When Samantha Morton got the email about acting in Maria Schrader’s “She Said,” she was “insanely busy”: among the projects she was working on included recording an album, directing a feature film and acting in a TV show.
But despite that very full calendar, Morton knew she wanted to make time for the part of Zelda Perkins, who worked for convicted mogul Harvey Weinstein and whose career he ruined after she tried to speak out against him for raping a young colleague of hers.
“I think it’s massively important that this conversation doesn’t end and this story is extraordinary and needed to be in a film,” she says.
Schrader says when casting director Francine Maisler suggested Morton, she said yes immediately. “Sometimes you have a physical reaction and I felt she has to be the one, I got so excited,” Schrader says, praising Morton for being both “a thinker but also so seamless in character.”
Morton was not, however, motivated by the overall importance of a film about the journalistic efforts to bring Weinstein to justice. The role of Perkins, who spoke to and provided crucial information to the New York Times journalists whose investigations are the heart of “She Said,” carried personal importance.
“It wasn’t just about the overall project. I’d met Zelda in the past — we have close mutual friends and she’s someone I really, really admire. So for me it was about Zelda.”
Morton says she and Perkins are very different as people but share a passionate commitment to justice in their activism; her respect and admiration made her “very protective” of Perkins.
“It was not about what I wanted or needed from the movie, it was all about Zelda,” she says. So while Morton is a “huge fan” of screenwriter Rebecca Lenkiewicz and typically loves working closely with screenwriters, she knew that the filmmakers couldn’t have all the say on this project.
“Once I was offered the role it was a necessity for me to make sure that Zelda was happy with the script and how the producers were making it and with my dialogue,” Morton says. “I told her I’d only do it if she was happy.”
Indeed, Perkins did have some concerns with the focus of the scene; aided by support from Morton, pushed back and the filmmakers did make changes to emphasize the issues of the most concern to Perkins, who is the co-founder of Can’t Buy My Silence, which campaigns against the use of non-disclosure agreements.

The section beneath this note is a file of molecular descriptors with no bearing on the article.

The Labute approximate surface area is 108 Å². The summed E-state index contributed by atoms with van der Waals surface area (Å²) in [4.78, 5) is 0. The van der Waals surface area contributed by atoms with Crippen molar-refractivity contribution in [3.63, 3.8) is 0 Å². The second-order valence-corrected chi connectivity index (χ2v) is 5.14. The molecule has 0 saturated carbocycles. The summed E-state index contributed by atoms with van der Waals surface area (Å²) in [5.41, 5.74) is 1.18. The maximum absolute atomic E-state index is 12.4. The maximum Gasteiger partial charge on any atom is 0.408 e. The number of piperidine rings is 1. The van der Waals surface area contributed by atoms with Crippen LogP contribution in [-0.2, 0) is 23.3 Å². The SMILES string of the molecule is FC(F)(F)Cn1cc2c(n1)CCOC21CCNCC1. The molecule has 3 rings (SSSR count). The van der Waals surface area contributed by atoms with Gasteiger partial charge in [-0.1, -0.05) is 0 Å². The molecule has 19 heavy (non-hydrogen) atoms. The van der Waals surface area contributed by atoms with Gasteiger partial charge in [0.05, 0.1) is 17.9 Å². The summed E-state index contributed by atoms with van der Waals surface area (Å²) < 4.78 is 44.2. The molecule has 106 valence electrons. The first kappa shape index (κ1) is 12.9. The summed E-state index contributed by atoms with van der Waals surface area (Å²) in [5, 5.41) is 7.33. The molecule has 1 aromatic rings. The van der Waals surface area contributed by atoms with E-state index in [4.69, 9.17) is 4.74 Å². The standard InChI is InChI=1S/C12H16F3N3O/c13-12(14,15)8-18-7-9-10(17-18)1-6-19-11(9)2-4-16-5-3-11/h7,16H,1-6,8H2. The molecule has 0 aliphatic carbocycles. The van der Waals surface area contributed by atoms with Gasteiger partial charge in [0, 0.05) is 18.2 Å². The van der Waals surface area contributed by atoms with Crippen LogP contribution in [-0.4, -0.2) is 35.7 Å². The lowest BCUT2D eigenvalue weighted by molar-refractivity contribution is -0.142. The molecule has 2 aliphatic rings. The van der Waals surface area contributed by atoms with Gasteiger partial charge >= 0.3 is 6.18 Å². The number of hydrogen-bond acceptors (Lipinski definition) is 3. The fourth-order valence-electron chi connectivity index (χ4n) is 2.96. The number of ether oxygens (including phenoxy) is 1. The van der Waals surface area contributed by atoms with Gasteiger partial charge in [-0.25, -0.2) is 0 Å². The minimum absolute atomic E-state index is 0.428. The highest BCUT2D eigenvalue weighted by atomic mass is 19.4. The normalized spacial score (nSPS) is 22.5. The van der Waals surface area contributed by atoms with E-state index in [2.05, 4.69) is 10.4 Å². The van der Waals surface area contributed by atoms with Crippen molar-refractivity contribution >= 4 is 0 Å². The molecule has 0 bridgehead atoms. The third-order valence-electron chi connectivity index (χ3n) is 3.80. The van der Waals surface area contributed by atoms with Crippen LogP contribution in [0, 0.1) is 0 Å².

The movie, of course, is not a documentary, and so once Perkins was happy with the script, Morton shifted her attention to portraying a character. “When I’m playing real people, I need freedom to make the person on the page a character and bring them to life.” She’s not interested in surface-level mimicry. “I was trying to capture her essence. You want to own the character and make it your own.”
Morton is in the film for just one scene (shot all in one day), but it runs almost 10 minutes and is the movie’s dramatic turning point. Morton brings a righteous fury to the scene, yet her vision of Perkins is always contained, always the forward-thinking professional.
“I loved the sharpness she brought,” Schrader says, explaining that Morton’s commanding presence makes the opening of the scene feel “like a bit of a battle with some tension that heightens the stakes.”
Perkins embodies a compelling mix of preparedness with passion.
“With Zelda, when she’s discussing the problems she has already thought out the solutions, which is incredible to me,” Morton says. Capturing that was a challenge, especially because Perkins has no private moments on screen. “I’m more of a bull in a china shop and I’ve had to learn to think before I speak and take a more measured approach when I see an injustice.”
The injustices that the film examine still resonate deeply within Morton, so much so that she has not yet watched it in
“I want to see it but I know it will be quite emotional and triggering for me and I need to see it in a private space alone,” she says.